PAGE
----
Please tell us some background about yourself. How did you first become interested in wine, and how did that interest evolve into a career?
I probably became interested in wine when I went to visit a winery at school back in Italy; since then I was hooked and intrigued by the fact that such a simple fruit could make such an outstanding drink. When I first started in catering school I wanted to be a chef but after long thoughts I've decided to stick to service and wines. I really wanted to discover and learn how wines were such an important part of every day's life.
My career really started over here in London where the love for wines were from all over the world really took off. Here I discovered all sort of wine producing countries and a great array of flavours and textures. I was lucky enough to work and meet so many great producers and mentors that thought me so much in life and in my professional career. It was at the Connaught that the real sparkle started; here we had such a collection of the finest wines in the world, that really inspired me to learn and know more.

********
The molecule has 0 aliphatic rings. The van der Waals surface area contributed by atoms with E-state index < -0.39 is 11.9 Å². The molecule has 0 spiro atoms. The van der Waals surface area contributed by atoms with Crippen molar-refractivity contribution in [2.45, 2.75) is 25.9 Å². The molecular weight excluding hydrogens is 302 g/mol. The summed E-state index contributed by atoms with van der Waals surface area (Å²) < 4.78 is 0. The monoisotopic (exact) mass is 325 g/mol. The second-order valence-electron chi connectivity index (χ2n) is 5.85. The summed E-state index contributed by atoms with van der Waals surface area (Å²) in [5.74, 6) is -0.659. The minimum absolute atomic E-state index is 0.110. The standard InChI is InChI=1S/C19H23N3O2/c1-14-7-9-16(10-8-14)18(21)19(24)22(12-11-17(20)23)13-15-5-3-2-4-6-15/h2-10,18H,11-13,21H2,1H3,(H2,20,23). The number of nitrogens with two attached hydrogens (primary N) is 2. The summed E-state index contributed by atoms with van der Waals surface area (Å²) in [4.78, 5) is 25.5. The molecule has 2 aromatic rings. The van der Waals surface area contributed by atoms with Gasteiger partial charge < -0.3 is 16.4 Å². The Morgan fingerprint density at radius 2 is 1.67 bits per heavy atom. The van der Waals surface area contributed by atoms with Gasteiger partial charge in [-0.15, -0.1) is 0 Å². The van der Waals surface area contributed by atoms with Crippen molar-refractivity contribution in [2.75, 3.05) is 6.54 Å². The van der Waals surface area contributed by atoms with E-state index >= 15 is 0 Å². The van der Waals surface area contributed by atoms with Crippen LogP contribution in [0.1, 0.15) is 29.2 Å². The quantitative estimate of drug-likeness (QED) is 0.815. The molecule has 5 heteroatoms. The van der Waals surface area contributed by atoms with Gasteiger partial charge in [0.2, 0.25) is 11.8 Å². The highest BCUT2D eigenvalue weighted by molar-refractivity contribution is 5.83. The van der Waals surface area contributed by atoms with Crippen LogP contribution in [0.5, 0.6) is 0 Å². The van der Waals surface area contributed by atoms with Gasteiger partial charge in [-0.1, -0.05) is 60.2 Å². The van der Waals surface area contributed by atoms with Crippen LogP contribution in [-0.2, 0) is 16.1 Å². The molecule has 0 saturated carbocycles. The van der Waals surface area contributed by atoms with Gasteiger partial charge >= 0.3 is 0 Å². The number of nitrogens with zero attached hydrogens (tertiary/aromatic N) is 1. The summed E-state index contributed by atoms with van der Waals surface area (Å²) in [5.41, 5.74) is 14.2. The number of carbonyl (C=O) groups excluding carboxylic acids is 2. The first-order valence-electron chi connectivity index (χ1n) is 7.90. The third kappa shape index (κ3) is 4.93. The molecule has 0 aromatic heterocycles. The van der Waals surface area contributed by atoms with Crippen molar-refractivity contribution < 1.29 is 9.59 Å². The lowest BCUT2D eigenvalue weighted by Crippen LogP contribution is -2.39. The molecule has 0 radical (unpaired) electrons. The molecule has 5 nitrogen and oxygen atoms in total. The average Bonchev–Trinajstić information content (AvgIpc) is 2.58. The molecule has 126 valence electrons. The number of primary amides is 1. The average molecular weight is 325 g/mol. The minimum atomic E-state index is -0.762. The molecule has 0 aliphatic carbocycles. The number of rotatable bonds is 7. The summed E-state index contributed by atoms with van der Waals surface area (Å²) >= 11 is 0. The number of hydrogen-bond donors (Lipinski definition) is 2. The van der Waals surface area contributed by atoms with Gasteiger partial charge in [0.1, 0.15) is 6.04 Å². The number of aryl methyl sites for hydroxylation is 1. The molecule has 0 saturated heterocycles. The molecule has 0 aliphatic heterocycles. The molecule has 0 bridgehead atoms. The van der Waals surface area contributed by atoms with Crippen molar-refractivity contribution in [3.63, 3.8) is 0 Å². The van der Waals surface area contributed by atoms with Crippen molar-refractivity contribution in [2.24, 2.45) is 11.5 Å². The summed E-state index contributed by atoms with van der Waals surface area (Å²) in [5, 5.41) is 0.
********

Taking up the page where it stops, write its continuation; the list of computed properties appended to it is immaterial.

What do you think makes a great sommelier?
A great sommelier needs to have great attitude and be able to read and understand any customers. Ultimately needs to be a good seller and be knowledgeable. Passion and patience are key qualities but above all humility has to be for me the most important quality of them all.
Describe your typical day at work.
Every day I set target and goals in my head, together with duties and tastings that I need to reach before the end of the day. I meet my team in the morning and give tasks and challenges to every one of them. The wine list is a team effort so we taste and discuss wines all together as much as we can. We sample, along the waiting staff during the briefing wines by the glass together with food every day, to learn and discuss about wine and food matching. After the lunch service we tend to meet producers at least once a week from all over the world, since I consider it a key moment for every sommelier to come face to face with the producer and ask as many questions as possible on techniques, soil...